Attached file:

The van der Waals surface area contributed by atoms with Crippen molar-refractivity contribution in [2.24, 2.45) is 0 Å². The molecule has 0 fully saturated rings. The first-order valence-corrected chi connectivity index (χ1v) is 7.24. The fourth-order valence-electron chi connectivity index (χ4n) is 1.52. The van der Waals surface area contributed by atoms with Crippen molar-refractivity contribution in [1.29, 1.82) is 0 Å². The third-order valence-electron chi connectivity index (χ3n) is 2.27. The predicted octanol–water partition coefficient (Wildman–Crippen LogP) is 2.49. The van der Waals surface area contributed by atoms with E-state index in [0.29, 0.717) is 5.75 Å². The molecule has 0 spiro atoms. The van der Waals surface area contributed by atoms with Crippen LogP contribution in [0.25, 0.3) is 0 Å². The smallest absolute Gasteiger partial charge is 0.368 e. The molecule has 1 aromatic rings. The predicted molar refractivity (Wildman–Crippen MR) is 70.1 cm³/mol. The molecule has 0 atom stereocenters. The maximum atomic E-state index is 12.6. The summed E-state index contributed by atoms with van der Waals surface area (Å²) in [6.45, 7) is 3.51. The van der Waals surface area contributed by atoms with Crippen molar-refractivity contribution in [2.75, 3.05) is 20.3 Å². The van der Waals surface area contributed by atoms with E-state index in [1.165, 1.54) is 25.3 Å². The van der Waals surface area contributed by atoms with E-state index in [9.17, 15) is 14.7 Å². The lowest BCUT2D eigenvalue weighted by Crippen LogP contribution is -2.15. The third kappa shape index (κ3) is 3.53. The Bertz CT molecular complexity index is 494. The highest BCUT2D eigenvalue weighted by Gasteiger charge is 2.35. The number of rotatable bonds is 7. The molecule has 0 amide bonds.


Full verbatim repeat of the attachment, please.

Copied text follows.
The van der Waals surface area contributed by atoms with Crippen molar-refractivity contribution in [2.24, 2.45) is 0 Å². The molecule has 0 fully saturated rings. The first-order valence-corrected chi connectivity index (χ1v) is 7.24. The fourth-order valence-electron chi connectivity index (χ4n) is 1.52. The van der Waals surface area contributed by atoms with Crippen molar-refractivity contribution in [1.29, 1.82) is 0 Å². The third-order valence-electron chi connectivity index (χ3n) is 2.27. The predicted octanol–water partition coefficient (Wildman–Crippen LogP) is 2.49. The van der Waals surface area contributed by atoms with E-state index in [0.29, 0.717) is 5.75 Å². The molecule has 0 spiro atoms. The van der Waals surface area contributed by atoms with Crippen LogP contribution in [0.25, 0.3) is 0 Å². The smallest absolute Gasteiger partial charge is 0.368 e. The molecule has 1 aromatic rings. The predicted molar refractivity (Wildman–Crippen MR) is 70.1 cm³/mol. The molecule has 0 atom stereocenters. The maximum atomic E-state index is 12.6. The summed E-state index contributed by atoms with van der Waals surface area (Å²) in [6.45, 7) is 3.51. The van der Waals surface area contributed by atoms with Crippen molar-refractivity contribution in [2.75, 3.05) is 20.3 Å². The van der Waals surface area contributed by atoms with E-state index in [1.165, 1.54) is 25.3 Å². The van der Waals surface area contributed by atoms with E-state index in [9.17, 15) is 14.7 Å². The lowest BCUT2D eigenvalue weighted by Crippen LogP contribution is -2.15. The third kappa shape index (κ3) is 3.53. The Bertz CT molecular complexity index is 494. The highest BCUT2D eigenvalue weighted by Gasteiger charge is 2.35. The number of rotatable bonds is 7. The molecule has 0 amide bonds.